This is just too good to pass up.
After attending the International Conference on the Fantastic in the Arts last week, I started following a bunch of friendly new people on Twitter–not necessarily because I had met them, but because they tweeted with the #icfa hashtag. But a couple of the Twitter profiles were identified with names but not images, leaving me to wonder, “Did I meet or see this person at the conference?”
Naturally, I turned to Google Images, searching for a couple of names to try to match faces with names. Then, for fun, I tried a Google search for ICFA.
And holy smokes–look what I found:
- The International Committee for Future Accelerators
- The International Cemetery and Funeral Association (which at some point added another C for Cremation)
- The International Custody and Fund Administration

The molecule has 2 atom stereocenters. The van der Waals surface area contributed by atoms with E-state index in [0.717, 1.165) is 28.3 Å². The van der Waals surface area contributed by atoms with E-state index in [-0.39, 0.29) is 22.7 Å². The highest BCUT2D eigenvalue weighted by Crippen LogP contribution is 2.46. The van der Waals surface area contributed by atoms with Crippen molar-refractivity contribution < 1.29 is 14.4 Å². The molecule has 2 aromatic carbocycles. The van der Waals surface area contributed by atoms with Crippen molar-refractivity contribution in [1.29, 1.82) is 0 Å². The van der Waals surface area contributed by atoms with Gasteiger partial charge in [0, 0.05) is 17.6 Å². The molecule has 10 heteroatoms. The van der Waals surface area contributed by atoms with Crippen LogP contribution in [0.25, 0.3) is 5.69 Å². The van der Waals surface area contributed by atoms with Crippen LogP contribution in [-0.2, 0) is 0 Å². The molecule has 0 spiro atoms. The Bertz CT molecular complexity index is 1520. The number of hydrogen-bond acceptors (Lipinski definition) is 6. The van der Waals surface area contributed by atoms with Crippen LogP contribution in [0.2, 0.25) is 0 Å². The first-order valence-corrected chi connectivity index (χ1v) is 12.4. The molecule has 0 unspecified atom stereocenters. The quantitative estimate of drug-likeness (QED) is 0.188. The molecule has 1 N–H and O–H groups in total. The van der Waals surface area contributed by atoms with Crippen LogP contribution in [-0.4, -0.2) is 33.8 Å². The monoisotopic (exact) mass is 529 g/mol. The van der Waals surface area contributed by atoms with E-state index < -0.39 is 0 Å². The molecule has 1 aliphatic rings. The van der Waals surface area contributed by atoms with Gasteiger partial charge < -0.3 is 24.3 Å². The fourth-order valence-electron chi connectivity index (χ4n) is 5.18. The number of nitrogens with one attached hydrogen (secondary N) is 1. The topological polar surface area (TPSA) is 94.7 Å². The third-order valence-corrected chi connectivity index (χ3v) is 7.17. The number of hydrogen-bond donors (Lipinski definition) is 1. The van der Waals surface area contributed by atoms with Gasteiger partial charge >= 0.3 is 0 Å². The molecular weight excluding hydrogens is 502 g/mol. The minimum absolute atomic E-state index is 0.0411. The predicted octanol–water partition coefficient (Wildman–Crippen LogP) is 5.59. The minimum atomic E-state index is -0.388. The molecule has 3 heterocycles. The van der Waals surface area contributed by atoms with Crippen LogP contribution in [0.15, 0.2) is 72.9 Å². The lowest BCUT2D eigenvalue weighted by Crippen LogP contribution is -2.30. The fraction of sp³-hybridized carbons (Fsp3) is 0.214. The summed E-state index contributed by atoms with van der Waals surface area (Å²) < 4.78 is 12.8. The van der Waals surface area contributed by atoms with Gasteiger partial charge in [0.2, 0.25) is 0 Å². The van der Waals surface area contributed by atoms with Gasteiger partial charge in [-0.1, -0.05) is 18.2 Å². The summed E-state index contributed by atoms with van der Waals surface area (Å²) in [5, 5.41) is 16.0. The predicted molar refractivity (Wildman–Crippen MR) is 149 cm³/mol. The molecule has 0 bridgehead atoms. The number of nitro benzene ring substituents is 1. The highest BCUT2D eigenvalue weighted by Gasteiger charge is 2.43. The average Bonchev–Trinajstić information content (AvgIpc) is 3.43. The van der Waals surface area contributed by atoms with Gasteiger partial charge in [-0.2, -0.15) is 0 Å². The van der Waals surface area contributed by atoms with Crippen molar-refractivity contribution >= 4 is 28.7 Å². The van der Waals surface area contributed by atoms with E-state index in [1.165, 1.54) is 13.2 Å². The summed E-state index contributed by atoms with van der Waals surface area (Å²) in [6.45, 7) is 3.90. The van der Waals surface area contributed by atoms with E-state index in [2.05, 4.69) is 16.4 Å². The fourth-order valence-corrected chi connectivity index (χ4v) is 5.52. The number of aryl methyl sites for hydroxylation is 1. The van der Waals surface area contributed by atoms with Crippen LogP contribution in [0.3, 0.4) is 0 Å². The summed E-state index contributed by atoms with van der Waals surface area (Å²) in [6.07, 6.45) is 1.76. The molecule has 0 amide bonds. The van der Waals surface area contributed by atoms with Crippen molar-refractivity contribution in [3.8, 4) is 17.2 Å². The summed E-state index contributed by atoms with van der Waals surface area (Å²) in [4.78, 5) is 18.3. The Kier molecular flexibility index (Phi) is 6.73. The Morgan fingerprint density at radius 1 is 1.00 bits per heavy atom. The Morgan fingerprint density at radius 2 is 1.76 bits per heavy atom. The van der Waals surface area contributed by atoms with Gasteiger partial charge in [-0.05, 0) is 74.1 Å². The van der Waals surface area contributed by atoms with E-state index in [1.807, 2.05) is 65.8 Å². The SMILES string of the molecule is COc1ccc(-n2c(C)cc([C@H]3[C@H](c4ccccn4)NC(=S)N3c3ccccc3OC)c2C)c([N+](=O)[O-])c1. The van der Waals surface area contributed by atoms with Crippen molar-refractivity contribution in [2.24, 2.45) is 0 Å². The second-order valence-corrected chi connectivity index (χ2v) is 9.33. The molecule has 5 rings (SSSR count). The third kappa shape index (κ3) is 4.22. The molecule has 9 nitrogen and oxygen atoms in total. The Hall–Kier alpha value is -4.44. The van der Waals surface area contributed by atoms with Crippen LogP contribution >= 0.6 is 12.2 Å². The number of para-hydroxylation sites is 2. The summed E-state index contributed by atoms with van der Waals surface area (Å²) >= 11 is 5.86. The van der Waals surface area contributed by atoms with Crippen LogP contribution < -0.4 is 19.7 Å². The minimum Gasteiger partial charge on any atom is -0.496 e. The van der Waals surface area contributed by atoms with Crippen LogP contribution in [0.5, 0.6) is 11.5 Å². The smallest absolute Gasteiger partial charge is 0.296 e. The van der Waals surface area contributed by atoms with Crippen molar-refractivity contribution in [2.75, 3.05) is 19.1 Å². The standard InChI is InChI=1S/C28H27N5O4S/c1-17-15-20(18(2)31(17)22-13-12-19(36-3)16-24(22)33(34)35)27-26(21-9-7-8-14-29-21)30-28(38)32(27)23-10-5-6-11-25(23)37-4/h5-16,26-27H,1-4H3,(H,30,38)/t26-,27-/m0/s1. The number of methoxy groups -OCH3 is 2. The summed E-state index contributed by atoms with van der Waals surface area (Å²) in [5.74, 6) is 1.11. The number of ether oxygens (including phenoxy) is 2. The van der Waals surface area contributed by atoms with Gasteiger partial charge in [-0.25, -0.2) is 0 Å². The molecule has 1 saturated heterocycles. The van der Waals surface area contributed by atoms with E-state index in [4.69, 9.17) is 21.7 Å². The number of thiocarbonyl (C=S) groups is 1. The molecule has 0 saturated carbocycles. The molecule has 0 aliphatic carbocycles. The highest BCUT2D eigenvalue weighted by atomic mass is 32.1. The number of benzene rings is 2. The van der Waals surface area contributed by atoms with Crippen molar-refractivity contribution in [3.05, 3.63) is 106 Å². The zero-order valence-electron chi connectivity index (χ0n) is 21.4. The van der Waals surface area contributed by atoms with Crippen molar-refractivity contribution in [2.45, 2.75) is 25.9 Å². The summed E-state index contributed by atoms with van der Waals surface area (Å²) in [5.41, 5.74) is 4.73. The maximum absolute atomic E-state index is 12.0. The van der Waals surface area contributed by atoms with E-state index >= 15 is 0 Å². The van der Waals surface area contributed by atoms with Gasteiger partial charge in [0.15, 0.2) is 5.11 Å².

- The International Cage Fighting Alliance
- The Insulating Concrete Form Association
- The International Carp Fishing Association
- The International Casual Furnishings Association
- Institut de Consulaire de Formation en Alternance
- The International Conference on Functional Acrylates
- The International Children’s Football Academy
Note that 9 out of 11 (counting my conference) use the I as International, though only #8 isn’t in English (though #10 is based in the Netherlands). Also notice how the final A is used: usually as Association, but also as Administration, and (my favorite) as Alliance.
But even more intriguing is the visual rhetoric of the logos used by all these different organizations. I mean, of the following, how many of the following images are obviously attached to one of the above organizations (or would be without the words in the image)? Generic icon-creation is intriguing from a visual rhetoric perspective: is it better to be safe, yet bland?
Which leads to the pressing question of authenticity. That is, which is the real ICFA, and which is the . . .